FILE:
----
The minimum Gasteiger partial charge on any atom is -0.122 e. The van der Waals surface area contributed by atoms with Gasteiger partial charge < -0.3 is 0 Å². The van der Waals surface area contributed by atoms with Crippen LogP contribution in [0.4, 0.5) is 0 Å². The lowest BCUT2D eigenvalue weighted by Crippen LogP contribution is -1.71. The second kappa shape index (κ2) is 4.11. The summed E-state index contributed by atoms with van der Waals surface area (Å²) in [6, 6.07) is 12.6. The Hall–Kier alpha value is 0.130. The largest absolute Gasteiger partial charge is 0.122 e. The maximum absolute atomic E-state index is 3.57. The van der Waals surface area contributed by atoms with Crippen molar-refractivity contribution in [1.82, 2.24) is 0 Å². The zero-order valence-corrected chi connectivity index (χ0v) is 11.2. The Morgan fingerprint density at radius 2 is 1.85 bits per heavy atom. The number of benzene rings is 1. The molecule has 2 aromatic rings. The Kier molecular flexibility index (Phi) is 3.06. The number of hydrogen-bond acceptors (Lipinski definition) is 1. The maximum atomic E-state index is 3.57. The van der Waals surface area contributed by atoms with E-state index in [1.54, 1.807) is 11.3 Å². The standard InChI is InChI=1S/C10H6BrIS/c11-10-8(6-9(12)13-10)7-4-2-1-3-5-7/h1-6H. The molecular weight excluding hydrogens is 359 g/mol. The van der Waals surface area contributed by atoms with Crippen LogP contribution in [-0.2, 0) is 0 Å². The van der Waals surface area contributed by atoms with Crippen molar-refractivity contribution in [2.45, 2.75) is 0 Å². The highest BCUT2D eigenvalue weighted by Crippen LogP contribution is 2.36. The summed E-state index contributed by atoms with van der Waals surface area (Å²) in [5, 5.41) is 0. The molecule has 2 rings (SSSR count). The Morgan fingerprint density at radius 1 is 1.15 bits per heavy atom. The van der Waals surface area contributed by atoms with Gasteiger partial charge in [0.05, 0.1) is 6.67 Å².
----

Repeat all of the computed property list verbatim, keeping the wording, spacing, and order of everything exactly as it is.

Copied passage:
The minimum Gasteiger partial charge on any atom is -0.122 e. The van der Waals surface area contributed by atoms with Gasteiger partial charge < -0.3 is 0 Å². The van der Waals surface area contributed by atoms with Crippen LogP contribution in [0.4, 0.5) is 0 Å². The lowest BCUT2D eigenvalue weighted by Crippen LogP contribution is -1.71. The second kappa shape index (κ2) is 4.11. The summed E-state index contributed by atoms with van der Waals surface area (Å²) in [6, 6.07) is 12.6. The Hall–Kier alpha value is 0.130. The largest absolute Gasteiger partial charge is 0.122 e. The maximum absolute atomic E-state index is 3.57. The van der Waals surface area contributed by atoms with Crippen molar-refractivity contribution in [1.82, 2.24) is 0 Å². The zero-order valence-corrected chi connectivity index (χ0v) is 11.2. The Morgan fingerprint density at radius 2 is 1.85 bits per heavy atom. The number of benzene rings is 1. The molecule has 2 aromatic rings. The Kier molecular flexibility index (Phi) is 3.06. The number of hydrogen-bond acceptors (Lipinski definition) is 1. The maximum atomic E-state index is 3.57. The van der Waals surface area contributed by atoms with E-state index in [1.54, 1.807) is 11.3 Å². The standard InChI is InChI=1S/C10H6BrIS/c11-10-8(6-9(12)13-10)7-4-2-1-3-5-7/h1-6H. The molecular weight excluding hydrogens is 359 g/mol. The van der Waals surface area contributed by atoms with Crippen LogP contribution in [-0.2, 0) is 0 Å². The van der Waals surface area contributed by atoms with Crippen molar-refractivity contribution in [2.45, 2.75) is 0 Å². The highest BCUT2D eigenvalue weighted by Crippen LogP contribution is 2.36. The summed E-state index contributed by atoms with van der Waals surface area (Å²) in [5, 5.41) is 0. The molecule has 2 rings (SSSR count). The Morgan fingerprint density at radius 1 is 1.15 bits per heavy atom. The van der Waals surface area contributed by atoms with Gasteiger partial charge in [0.05, 0.1) is 6.67 Å².